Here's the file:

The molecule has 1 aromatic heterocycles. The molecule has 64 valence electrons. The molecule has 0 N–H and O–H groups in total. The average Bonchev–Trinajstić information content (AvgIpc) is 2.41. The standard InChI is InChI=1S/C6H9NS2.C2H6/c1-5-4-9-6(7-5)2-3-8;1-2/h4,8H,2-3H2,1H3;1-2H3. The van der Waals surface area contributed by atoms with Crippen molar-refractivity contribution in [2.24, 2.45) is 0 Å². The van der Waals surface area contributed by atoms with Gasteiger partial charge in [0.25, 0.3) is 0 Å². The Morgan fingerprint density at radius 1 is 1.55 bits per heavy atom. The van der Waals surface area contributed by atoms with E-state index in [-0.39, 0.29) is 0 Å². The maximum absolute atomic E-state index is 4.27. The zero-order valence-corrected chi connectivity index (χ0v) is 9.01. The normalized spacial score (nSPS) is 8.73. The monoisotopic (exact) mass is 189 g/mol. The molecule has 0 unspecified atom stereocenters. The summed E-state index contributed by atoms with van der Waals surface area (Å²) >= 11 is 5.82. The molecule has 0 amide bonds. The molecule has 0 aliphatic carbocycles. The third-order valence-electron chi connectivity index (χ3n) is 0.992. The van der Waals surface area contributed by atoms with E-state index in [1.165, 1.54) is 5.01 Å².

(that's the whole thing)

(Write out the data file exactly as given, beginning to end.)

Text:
The molecule has 1 aromatic heterocycles. The molecule has 64 valence electrons. The molecule has 0 N–H and O–H groups in total. The average Bonchev–Trinajstić information content (AvgIpc) is 2.41. The standard InChI is InChI=1S/C6H9NS2.C2H6/c1-5-4-9-6(7-5)2-3-8;1-2/h4,8H,2-3H2,1H3;1-2H3. The van der Waals surface area contributed by atoms with Crippen molar-refractivity contribution in [2.24, 2.45) is 0 Å². The van der Waals surface area contributed by atoms with Gasteiger partial charge in [0.25, 0.3) is 0 Å². The Morgan fingerprint density at radius 1 is 1.55 bits per heavy atom. The van der Waals surface area contributed by atoms with E-state index in [-0.39, 0.29) is 0 Å². The maximum absolute atomic E-state index is 4.27. The zero-order valence-corrected chi connectivity index (χ0v) is 9.01. The normalized spacial score (nSPS) is 8.73. The monoisotopic (exact) mass is 189 g/mol. The molecule has 0 unspecified atom stereocenters. The summed E-state index contributed by atoms with van der Waals surface area (Å²) >= 11 is 5.82. The molecule has 0 amide bonds. The molecule has 0 aliphatic carbocycles. The third-order valence-electron chi connectivity index (χ3n) is 0.992. The van der Waals surface area contributed by atoms with E-state index in [1.165, 1.54) is 5.01 Å².